Recently, there has been a wave of sextortion campaigns hitting the email inboxes of people all over the world. The scammers threaten to expose victims by exposing the adult-viewing activities to their friends and family. In most cases, the scammers will claim that they have been watching victims through their webcam as they watch adult content.
Once the victim believes the scam, the scammers will demand that they pay a ransom in BTC to keep things quiet. Some of the victims fall for the scam and they send the BTC. Recently, researchers sort to uncover what happened to BTC sent to the scammers.
Tracing the Sextortion Coins
According to a report posted by SophosLabs, most of the spam emails were sent during September 2019 and February 2020. Victims were asked to pay up to $800 in BTC. The researchers found that the scammers had amassed close to $500,000 in BTC from their venture.
The researchers found that while most of the emails were in English, some were in German, Italian, Chinese, and French. To avoid spam filters, the scammers used various cloaking techniques such as random strings, garbage text block, and even the use of Cyrillic script to avoid spam filters.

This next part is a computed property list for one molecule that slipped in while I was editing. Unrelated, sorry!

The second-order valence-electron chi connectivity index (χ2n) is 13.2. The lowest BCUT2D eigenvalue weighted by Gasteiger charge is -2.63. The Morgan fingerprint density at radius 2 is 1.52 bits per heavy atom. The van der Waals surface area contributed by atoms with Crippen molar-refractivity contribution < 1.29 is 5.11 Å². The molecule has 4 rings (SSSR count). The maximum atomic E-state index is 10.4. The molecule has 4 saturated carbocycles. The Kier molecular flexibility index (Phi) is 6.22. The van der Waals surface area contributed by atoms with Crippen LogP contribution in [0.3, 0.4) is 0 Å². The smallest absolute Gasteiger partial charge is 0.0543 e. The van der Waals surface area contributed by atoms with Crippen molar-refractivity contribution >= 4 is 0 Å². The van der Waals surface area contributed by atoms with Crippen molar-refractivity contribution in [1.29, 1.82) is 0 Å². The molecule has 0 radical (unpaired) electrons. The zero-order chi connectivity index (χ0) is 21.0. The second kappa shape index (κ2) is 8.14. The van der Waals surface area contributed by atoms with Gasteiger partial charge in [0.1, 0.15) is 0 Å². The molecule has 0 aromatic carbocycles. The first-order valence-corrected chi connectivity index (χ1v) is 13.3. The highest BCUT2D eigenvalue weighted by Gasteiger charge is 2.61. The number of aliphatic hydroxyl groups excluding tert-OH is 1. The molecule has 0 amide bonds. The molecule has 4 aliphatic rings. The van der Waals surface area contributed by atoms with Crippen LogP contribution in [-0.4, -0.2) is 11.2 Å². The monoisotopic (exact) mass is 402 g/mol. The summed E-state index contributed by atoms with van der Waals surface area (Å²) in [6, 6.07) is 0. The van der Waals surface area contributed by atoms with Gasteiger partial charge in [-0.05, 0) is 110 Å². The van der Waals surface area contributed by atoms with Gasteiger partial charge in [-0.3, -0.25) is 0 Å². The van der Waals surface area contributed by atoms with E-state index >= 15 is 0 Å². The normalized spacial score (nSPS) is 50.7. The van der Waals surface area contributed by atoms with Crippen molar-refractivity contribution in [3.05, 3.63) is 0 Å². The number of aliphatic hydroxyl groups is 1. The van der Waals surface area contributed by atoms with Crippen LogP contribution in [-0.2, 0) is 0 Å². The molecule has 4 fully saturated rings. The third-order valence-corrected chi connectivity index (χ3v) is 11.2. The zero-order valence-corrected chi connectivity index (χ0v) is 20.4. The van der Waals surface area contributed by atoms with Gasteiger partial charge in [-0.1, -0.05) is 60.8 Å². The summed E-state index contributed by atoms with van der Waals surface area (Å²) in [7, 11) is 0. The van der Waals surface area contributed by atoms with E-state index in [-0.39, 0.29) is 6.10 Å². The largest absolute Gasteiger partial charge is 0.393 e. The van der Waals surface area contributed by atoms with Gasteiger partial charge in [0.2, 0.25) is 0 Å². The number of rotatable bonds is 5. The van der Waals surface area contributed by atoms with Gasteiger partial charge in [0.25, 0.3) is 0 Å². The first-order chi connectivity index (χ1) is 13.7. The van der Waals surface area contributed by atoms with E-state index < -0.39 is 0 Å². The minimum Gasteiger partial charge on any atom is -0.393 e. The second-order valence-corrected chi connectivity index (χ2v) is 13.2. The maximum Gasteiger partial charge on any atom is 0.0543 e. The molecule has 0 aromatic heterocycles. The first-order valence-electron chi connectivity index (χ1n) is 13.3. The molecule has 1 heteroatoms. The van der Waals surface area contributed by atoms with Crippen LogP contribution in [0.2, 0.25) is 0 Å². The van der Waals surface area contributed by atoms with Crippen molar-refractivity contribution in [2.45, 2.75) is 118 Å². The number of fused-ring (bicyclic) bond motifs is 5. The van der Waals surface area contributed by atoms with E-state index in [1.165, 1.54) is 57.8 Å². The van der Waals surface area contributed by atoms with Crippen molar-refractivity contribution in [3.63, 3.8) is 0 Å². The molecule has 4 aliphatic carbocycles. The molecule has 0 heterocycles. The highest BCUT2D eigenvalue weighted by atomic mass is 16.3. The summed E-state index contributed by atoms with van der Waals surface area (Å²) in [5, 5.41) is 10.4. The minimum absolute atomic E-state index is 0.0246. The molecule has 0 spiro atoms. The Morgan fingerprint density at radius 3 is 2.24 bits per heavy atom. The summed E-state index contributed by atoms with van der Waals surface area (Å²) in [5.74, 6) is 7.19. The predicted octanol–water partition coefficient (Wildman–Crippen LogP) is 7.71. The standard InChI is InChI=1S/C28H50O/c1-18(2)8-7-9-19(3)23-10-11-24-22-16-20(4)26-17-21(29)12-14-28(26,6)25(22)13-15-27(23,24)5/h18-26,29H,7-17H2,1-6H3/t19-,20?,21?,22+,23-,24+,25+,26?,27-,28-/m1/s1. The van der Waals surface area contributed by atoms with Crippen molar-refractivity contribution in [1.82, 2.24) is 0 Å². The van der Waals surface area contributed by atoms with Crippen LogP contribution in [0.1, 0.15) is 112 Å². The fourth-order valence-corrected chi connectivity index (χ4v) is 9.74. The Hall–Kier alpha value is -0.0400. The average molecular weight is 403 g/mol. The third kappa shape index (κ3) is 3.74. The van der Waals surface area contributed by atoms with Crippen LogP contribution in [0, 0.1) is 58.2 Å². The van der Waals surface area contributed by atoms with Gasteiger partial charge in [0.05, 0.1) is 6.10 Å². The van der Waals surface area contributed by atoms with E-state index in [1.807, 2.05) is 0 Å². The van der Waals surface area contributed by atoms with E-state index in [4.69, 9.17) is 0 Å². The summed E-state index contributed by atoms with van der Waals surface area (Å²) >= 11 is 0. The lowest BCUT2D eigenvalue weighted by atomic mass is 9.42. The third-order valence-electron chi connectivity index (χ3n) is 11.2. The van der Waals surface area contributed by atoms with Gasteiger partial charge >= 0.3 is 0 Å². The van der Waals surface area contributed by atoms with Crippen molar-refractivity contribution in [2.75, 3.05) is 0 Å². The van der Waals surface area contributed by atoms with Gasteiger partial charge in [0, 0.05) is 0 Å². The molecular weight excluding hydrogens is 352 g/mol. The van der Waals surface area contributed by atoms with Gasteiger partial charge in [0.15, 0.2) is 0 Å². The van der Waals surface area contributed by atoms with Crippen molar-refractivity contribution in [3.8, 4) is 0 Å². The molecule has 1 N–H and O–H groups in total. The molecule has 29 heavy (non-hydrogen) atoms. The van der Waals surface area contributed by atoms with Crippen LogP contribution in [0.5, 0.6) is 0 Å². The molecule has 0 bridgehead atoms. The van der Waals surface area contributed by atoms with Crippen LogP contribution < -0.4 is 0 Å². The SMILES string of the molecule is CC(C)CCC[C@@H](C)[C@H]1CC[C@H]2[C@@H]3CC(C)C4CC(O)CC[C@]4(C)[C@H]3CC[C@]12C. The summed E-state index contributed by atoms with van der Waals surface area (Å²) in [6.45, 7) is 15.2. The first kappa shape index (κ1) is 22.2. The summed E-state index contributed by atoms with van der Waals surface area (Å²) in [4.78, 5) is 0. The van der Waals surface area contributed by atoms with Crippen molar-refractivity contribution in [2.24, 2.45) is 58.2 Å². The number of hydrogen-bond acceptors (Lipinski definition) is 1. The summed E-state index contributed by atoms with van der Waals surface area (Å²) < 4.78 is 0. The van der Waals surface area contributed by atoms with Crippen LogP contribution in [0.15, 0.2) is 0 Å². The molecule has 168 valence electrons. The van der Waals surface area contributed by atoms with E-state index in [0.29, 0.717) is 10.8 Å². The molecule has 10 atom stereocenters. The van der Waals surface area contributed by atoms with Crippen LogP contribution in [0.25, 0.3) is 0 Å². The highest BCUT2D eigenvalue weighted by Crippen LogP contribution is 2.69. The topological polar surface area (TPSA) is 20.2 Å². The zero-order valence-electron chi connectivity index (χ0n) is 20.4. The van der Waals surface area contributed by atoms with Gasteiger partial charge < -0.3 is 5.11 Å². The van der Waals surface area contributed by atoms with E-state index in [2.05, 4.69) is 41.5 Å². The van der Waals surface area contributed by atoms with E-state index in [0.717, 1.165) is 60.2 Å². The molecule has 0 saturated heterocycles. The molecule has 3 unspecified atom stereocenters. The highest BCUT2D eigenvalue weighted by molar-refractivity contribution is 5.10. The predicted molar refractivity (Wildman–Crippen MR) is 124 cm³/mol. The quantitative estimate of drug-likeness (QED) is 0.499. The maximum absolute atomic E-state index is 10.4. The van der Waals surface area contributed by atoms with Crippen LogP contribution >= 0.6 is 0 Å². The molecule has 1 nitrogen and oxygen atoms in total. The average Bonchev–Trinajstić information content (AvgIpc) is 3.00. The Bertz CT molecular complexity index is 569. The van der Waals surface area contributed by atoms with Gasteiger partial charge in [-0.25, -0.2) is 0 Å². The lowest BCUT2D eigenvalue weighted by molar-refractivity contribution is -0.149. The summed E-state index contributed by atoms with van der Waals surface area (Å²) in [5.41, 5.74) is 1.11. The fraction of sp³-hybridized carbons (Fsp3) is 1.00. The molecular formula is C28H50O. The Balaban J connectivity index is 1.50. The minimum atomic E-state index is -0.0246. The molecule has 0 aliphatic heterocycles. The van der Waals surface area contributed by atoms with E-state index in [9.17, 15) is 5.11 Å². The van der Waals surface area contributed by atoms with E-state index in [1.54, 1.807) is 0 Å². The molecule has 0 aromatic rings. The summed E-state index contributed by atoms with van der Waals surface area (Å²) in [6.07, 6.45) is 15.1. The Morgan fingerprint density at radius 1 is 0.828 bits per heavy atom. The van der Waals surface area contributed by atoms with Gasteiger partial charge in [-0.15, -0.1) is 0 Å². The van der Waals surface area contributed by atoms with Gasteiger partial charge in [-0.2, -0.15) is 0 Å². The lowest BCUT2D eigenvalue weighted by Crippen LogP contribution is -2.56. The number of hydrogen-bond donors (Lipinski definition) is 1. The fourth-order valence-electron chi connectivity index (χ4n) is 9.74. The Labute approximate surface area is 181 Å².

The researchers found that the scammers used 132 crypto addresses. Out of those, 12 were connected to crypto exchanges and online wallet services with lax KYC requirements. Some major crypto exchanges such as Coinpayments, Binance, and LocalBitcoins were also unwitting participants in the scam as the funds were moved around in an attempt to clean them.
The funds were also moved to private non-hosted wallets. Some of the funds ended up in the Dark Web Hydra Market and FeShop, a credit card dump online marketplace. Additionally, the scammers also used crypto mixers to convert the funds into other crypto coins, services, and cash.
In general, the researchers concluded that this was a well-organized scam. Besides that, they noted that some of the funds were used to purchase stolen credit cards. Consequently, it would appear the scammers are using their loot to fund an ongoing criminal enterprise.
If you ever receive an email demanding a ransom, the best thing to do is to delete it or report it to the authorities.